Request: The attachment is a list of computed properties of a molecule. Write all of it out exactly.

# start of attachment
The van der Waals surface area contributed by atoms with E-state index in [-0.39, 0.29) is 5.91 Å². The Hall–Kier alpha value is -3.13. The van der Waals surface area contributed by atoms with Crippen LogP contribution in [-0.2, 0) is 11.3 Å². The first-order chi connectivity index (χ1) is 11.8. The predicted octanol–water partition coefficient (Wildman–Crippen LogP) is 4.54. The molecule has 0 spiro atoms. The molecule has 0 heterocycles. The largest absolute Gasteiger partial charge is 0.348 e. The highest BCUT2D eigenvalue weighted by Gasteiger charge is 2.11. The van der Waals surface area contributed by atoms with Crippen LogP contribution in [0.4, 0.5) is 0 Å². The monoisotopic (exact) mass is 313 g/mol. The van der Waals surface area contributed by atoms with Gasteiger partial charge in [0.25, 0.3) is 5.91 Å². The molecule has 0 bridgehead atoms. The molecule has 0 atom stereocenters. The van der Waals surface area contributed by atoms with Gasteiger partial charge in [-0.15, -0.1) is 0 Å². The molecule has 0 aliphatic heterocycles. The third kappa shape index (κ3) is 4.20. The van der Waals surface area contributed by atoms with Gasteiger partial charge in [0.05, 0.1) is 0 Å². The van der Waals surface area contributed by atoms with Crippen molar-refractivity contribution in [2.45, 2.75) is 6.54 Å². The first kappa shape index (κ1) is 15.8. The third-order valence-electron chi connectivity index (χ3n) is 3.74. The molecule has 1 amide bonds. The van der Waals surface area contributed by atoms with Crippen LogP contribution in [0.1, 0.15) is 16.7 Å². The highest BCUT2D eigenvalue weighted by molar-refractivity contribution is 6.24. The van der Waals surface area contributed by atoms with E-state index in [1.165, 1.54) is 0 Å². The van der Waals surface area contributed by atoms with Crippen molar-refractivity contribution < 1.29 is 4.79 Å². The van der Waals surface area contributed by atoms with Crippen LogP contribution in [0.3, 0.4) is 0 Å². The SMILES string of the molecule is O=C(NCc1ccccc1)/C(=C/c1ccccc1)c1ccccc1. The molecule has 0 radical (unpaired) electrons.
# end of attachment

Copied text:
The van der Waals surface area contributed by atoms with E-state index in [-0.39, 0.29) is 5.91 Å². The Hall–Kier alpha value is -3.13. The van der Waals surface area contributed by atoms with Crippen LogP contribution in [-0.2, 0) is 11.3 Å². The first-order chi connectivity index (χ1) is 11.8. The predicted octanol–water partition coefficient (Wildman–Crippen LogP) is 4.54. The molecule has 0 spiro atoms. The molecule has 0 heterocycles. The largest absolute Gasteiger partial charge is 0.348 e. The highest BCUT2D eigenvalue weighted by Gasteiger charge is 2.11. The van der Waals surface area contributed by atoms with Crippen LogP contribution in [0.4, 0.5) is 0 Å². The monoisotopic (exact) mass is 313 g/mol. The van der Waals surface area contributed by atoms with Gasteiger partial charge in [0.25, 0.3) is 5.91 Å². The molecule has 0 bridgehead atoms. The molecule has 0 atom stereocenters. The van der Waals surface area contributed by atoms with Gasteiger partial charge in [-0.15, -0.1) is 0 Å². The molecule has 0 aliphatic heterocycles. The third kappa shape index (κ3) is 4.20. The van der Waals surface area contributed by atoms with Gasteiger partial charge in [0.05, 0.1) is 0 Å². The van der Waals surface area contributed by atoms with Crippen molar-refractivity contribution in [2.45, 2.75) is 6.54 Å². The first kappa shape index (κ1) is 15.8. The third-order valence-electron chi connectivity index (χ3n) is 3.74. The molecule has 1 amide bonds. The van der Waals surface area contributed by atoms with Crippen LogP contribution in [0.1, 0.15) is 16.7 Å². The highest BCUT2D eigenvalue weighted by molar-refractivity contribution is 6.24. The van der Waals surface area contributed by atoms with E-state index in [1.165, 1.54) is 0 Å². The van der Waals surface area contributed by atoms with Crippen molar-refractivity contribution < 1.29 is 4.79 Å². The van der Waals surface area contributed by atoms with Crippen LogP contribution in [0.3, 0.4) is 0 Å². The SMILES string of the molecule is O=C(NCc1ccccc1)/C(=C/c1ccccc1)c1ccccc1. The molecule has 0 radical (unpaired) electrons.